Days after the conference, English billionaire and owner of Virgin Group, Sir Richard Branson, a renowned business person and one who has had previous business experience in Nigeria took to his personal blog to offer an informed business review on Nigeria’s mini-grid sector.

It in fact inferred that there were huge opportunities that global investors could take advantage of in Nigeria’s renewed efforts to connect about 50 million of her citizens currently without any form of electricity, adding that recent reports that Nigeria’s mini grid electricity sector was worth up to $9.2 billion per annum was encouraging from an investment point of view.

While Branson did not state if he would put his money in the sector, he however suggested to investors in mini grid power systems that 2018 would be a bumper year for Nigeria’s mini grid market, and that they should head there if they were interested in taking from the $9.2 billion potential profit the market offered.

“Energy access in Africa is close to my heart. Bringing clean, renewable power to people instead of building coal-fired power stations is absolutely essential if we are going to tackle climate change,” he said.

He further explained: “Developing off-grid alternatives to complement the grid could create a $9.2B/year market opportunity for mini-grids and solar home systems that will save $4.4 B/year for Nigerian homes and businesses. And there is large potential for scaling – installing 10,000 mini-grids of 100kW each can occur for 10 years and only meet 30 per cent of anticipated demand.”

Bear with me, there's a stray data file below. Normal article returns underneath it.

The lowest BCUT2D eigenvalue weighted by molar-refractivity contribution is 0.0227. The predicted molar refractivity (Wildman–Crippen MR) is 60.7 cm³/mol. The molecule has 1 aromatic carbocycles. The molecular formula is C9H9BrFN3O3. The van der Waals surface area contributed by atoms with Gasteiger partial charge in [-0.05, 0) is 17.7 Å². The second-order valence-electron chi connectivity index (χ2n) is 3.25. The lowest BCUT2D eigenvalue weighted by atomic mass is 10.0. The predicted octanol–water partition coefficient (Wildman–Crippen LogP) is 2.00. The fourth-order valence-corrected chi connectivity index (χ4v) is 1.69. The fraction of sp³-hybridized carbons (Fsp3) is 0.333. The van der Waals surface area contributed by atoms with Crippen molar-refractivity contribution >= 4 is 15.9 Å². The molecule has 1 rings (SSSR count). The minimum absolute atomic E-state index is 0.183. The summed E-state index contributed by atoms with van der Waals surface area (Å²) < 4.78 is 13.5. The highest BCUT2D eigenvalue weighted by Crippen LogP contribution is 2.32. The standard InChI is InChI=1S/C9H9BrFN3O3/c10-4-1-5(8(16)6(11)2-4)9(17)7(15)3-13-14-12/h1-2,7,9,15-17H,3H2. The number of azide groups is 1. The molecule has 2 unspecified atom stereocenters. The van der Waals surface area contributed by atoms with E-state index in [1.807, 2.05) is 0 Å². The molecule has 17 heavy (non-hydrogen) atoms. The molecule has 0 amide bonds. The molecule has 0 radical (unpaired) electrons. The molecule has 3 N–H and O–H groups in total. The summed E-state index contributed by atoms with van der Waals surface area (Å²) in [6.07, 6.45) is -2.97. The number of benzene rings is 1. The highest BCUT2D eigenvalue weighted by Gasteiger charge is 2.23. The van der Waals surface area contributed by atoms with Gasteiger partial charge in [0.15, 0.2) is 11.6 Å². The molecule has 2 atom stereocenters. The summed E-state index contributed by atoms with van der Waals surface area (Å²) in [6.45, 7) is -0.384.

According to him: “The combination of large revenue opportunity (USD $9.2 billion per year), a supportive government, and a dynamic entrepreneurial environment unite to make Nigeria the ideal location. If you are an impact investor that wants to make a difference in energy access next year, I’d suggest a trip to Nigeria.

Branson noted that even though investors have viewed the market for mini-grids as being too risky, making gaining access to project financing rare, and market rate debt expensive, he was however, “really thrilled to hear during that week  that the Rocky Mountain Institute may have cracked the problem with their partners, the Nigerian Rural Electrification Agency and the World Bank.”

The organisations, he explained, released an independent investment brief that touts Nigeria as the nation which can now unlock the nascent mini-grid market in Africa in 2018.

“Nigeria is the biggest and most attractive off-grid opportunity in Africa. It has the largest economy in Sub-Saharan Africa (GDP of $405 billion), a population of 180 million people, and flourishing growth (15 per cent a year since 2000).

“A significant amount of the economy is already powered largely by small-scale generators (10–15 GW) and almost 50 per cent of the population have limited or no access to the grid. As a result, Nigerians and their businesses spend almost $14 billion annually on inefficient, polluting and noisy generation that is expensive, and suffer from poor quality,” he added.

With the prospect of reliable access to electricity by the unserved and underserved members of the Nigerian public that the forum has unveiled, it is hoped that a at least a tangible part of these people will have gained access to reliable off-grid electricity courtesy of mini-grids by the end of this year.